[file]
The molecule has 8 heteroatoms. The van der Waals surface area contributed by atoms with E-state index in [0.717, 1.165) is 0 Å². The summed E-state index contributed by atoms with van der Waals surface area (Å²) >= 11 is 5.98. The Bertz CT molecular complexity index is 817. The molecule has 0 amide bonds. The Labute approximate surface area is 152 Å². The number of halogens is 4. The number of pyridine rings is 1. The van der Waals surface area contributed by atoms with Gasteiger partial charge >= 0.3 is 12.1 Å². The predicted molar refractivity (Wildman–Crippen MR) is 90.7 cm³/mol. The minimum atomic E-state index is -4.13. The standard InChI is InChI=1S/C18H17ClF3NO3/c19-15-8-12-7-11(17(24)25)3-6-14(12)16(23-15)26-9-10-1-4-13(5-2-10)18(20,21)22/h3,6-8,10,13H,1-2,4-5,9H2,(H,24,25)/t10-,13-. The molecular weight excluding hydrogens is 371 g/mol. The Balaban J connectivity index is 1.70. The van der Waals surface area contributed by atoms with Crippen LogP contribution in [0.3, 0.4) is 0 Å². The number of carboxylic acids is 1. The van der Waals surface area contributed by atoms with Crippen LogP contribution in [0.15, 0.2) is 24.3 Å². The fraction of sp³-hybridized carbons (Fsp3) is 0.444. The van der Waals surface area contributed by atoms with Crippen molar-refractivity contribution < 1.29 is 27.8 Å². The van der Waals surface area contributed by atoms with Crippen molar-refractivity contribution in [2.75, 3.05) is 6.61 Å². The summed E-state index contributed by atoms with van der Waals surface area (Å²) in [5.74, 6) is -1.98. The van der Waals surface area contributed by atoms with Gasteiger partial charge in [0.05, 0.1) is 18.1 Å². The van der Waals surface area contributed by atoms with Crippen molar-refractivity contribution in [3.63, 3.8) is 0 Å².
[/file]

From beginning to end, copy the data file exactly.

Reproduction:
The molecule has 8 heteroatoms. The van der Waals surface area contributed by atoms with E-state index in [0.717, 1.165) is 0 Å². The summed E-state index contributed by atoms with van der Waals surface area (Å²) >= 11 is 5.98. The Bertz CT molecular complexity index is 817. The molecule has 0 amide bonds. The Labute approximate surface area is 152 Å². The number of halogens is 4. The number of pyridine rings is 1. The van der Waals surface area contributed by atoms with Gasteiger partial charge >= 0.3 is 12.1 Å². The predicted molar refractivity (Wildman–Crippen MR) is 90.7 cm³/mol. The minimum atomic E-state index is -4.13. The standard InChI is InChI=1S/C18H17ClF3NO3/c19-15-8-12-7-11(17(24)25)3-6-14(12)16(23-15)26-9-10-1-4-13(5-2-10)18(20,21)22/h3,6-8,10,13H,1-2,4-5,9H2,(H,24,25)/t10-,13-. The molecular weight excluding hydrogens is 371 g/mol. The Balaban J connectivity index is 1.70. The van der Waals surface area contributed by atoms with Crippen LogP contribution in [0.3, 0.4) is 0 Å². The number of carboxylic acids is 1. The van der Waals surface area contributed by atoms with Crippen LogP contribution in [0.15, 0.2) is 24.3 Å². The fraction of sp³-hybridized carbons (Fsp3) is 0.444. The van der Waals surface area contributed by atoms with Crippen molar-refractivity contribution < 1.29 is 27.8 Å². The van der Waals surface area contributed by atoms with Crippen molar-refractivity contribution in [2.75, 3.05) is 6.61 Å². The summed E-state index contributed by atoms with van der Waals surface area (Å²) in [5.74, 6) is -1.98. The van der Waals surface area contributed by atoms with Gasteiger partial charge in [0.05, 0.1) is 18.1 Å². The van der Waals surface area contributed by atoms with Crippen molar-refractivity contribution in [3.63, 3.8) is 0 Å².